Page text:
Shot on surrounding Heaverf; to steal one look
Creative of the Poet, every power
Exalting to an ecstacy of soul

And thou, my youthful Muse's early friend,
In whom the human graces all unite:
Puis light of mind, and tenderness of heart;
Genius, and wisdom; social

sense, By decency chastis’d, goodness and wit,

25 lu seldom-meeting harmony Unblemish'd honour, and an active zeal For Britain's glory, Liberty, and Man. 0 Lodington! attend


Stoop to my theme, inspirit every line,
And teach me to deserve thy jusť applause.

With what an awful world-revolving power
Were first the unweildy planets launch'd along
Th’ illimitable void! Thus to remain,
Amid the flux of many thousand years,
That oft has swept the toiling race of Men,
And all their labour'd monuments away,
Firin unremitting, matchless, in their course;
To the kind temper'd change of night and day,
And of the seasons ever stealing round,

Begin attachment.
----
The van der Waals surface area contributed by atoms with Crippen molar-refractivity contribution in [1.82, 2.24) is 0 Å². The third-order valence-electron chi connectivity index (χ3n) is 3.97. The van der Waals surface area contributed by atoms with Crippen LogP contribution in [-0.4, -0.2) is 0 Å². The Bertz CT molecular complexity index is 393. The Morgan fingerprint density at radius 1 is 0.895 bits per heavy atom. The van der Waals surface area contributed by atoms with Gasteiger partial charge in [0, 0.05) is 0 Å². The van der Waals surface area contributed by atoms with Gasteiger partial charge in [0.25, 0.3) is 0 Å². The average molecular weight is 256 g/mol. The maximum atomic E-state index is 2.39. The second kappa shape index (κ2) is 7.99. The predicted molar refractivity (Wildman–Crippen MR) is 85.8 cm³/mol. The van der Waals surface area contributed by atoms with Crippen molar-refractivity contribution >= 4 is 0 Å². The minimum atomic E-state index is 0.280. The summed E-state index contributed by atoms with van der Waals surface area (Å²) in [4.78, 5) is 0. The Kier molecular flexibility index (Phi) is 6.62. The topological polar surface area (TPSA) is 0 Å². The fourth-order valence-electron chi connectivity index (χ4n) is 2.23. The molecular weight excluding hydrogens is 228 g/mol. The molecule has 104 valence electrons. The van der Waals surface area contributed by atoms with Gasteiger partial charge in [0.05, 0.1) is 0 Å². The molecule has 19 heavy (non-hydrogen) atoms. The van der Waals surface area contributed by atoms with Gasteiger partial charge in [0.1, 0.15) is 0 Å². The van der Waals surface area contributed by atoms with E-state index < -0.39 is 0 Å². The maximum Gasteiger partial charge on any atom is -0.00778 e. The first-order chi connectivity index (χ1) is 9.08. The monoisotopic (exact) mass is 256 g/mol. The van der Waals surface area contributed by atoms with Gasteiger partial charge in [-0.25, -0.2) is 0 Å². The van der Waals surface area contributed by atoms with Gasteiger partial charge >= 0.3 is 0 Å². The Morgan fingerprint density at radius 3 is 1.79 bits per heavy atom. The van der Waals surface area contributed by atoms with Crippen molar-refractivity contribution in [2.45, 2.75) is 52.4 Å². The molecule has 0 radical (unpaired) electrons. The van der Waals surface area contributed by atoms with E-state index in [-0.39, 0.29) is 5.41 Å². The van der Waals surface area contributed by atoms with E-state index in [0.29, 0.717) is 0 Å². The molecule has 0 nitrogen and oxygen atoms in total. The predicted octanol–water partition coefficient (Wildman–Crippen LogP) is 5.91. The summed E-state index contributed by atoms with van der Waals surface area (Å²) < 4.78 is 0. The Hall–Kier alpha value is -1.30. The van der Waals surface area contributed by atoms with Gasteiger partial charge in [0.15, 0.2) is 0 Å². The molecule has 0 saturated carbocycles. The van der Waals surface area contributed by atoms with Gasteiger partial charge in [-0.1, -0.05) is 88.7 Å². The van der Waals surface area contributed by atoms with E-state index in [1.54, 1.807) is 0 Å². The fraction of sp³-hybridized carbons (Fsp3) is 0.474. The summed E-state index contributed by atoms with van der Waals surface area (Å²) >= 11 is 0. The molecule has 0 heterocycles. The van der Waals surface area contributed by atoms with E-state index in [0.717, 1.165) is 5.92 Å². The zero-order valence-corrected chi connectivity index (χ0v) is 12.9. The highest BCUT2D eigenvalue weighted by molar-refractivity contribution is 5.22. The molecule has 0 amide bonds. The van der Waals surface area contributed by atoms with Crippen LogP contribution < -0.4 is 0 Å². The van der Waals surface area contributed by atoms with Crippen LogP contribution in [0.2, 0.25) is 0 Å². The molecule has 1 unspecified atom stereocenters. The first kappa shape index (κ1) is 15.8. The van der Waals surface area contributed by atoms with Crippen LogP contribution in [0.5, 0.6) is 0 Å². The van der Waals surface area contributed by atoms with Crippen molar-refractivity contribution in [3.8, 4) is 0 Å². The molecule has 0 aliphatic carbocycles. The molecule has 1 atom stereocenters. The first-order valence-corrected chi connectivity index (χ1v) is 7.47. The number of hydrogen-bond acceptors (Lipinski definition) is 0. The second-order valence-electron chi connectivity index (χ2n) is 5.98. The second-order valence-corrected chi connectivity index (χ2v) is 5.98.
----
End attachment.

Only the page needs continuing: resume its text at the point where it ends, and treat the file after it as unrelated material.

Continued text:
40 Minutely faithful: such tu’ALL-PERFECT Hand!



That pois’d, impels, and rules the steady Whole.

When now no more th’ alternate Twins are fir'd,
And Cancer reddens with the solar blaze,
Short is the doubtful empire of the night;

And soon observant of approaching day,
The meek-ey'd Morn'appears, mother of dews,
At first faint-gleaming in the dappled east :
Till far o'er ether spreads the widening glow;
And, from before the lustre of her face,

50 White break the clouds away. With quickened step, Brown Night retires: young Day pours in apace, And

opens all the lawny prospect wide. The dripping rock, the mountain's misty top Swell on the sight, and brighten with the dawn. 55 Blue thro' the dusk, the smoking currents shine; And from the bladed field the fearful hare Limps, awkward: while along the forest glade The wild deer trip, and often turning gaze At early passenger. Music awakes